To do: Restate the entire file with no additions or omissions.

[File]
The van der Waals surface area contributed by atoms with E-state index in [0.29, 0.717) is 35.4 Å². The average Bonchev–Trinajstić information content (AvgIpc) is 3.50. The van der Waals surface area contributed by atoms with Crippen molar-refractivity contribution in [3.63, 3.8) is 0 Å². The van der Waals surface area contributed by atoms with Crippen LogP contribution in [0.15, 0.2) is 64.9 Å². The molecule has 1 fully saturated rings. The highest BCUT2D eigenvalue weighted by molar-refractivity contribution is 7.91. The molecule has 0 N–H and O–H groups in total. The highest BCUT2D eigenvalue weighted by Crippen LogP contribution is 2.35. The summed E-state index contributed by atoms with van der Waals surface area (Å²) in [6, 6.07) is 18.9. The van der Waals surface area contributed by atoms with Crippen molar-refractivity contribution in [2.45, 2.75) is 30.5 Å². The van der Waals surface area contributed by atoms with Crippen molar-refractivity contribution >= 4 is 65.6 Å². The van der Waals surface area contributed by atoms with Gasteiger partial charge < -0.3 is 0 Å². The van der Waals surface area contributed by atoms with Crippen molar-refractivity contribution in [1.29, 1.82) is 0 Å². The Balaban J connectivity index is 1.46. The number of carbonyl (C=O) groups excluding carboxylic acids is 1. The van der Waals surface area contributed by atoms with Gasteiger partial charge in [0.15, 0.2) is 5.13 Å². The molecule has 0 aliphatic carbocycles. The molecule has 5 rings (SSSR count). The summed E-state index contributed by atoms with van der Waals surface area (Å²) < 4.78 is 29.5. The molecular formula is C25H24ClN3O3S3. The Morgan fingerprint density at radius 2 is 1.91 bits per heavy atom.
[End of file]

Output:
The van der Waals surface area contributed by atoms with E-state index in [0.29, 0.717) is 35.4 Å². The average Bonchev–Trinajstić information content (AvgIpc) is 3.50. The van der Waals surface area contributed by atoms with Crippen molar-refractivity contribution in [3.63, 3.8) is 0 Å². The van der Waals surface area contributed by atoms with Crippen LogP contribution in [0.15, 0.2) is 64.9 Å². The molecule has 1 fully saturated rings. The highest BCUT2D eigenvalue weighted by molar-refractivity contribution is 7.91. The molecule has 0 N–H and O–H groups in total. The highest BCUT2D eigenvalue weighted by Crippen LogP contribution is 2.35. The summed E-state index contributed by atoms with van der Waals surface area (Å²) in [6, 6.07) is 18.9. The van der Waals surface area contributed by atoms with Crippen molar-refractivity contribution in [2.45, 2.75) is 30.5 Å². The van der Waals surface area contributed by atoms with Crippen molar-refractivity contribution >= 4 is 65.6 Å². The van der Waals surface area contributed by atoms with Gasteiger partial charge < -0.3 is 0 Å². The van der Waals surface area contributed by atoms with Crippen molar-refractivity contribution in [1.29, 1.82) is 0 Å². The Balaban J connectivity index is 1.46. The number of carbonyl (C=O) groups excluding carboxylic acids is 1. The van der Waals surface area contributed by atoms with Gasteiger partial charge in [0.15, 0.2) is 5.13 Å². The molecule has 0 aliphatic carbocycles. The molecule has 5 rings (SSSR count). The summed E-state index contributed by atoms with van der Waals surface area (Å²) < 4.78 is 29.5. The molecular formula is C25H24ClN3O3S3. The Morgan fingerprint density at radius 2 is 1.91 bits per heavy atom.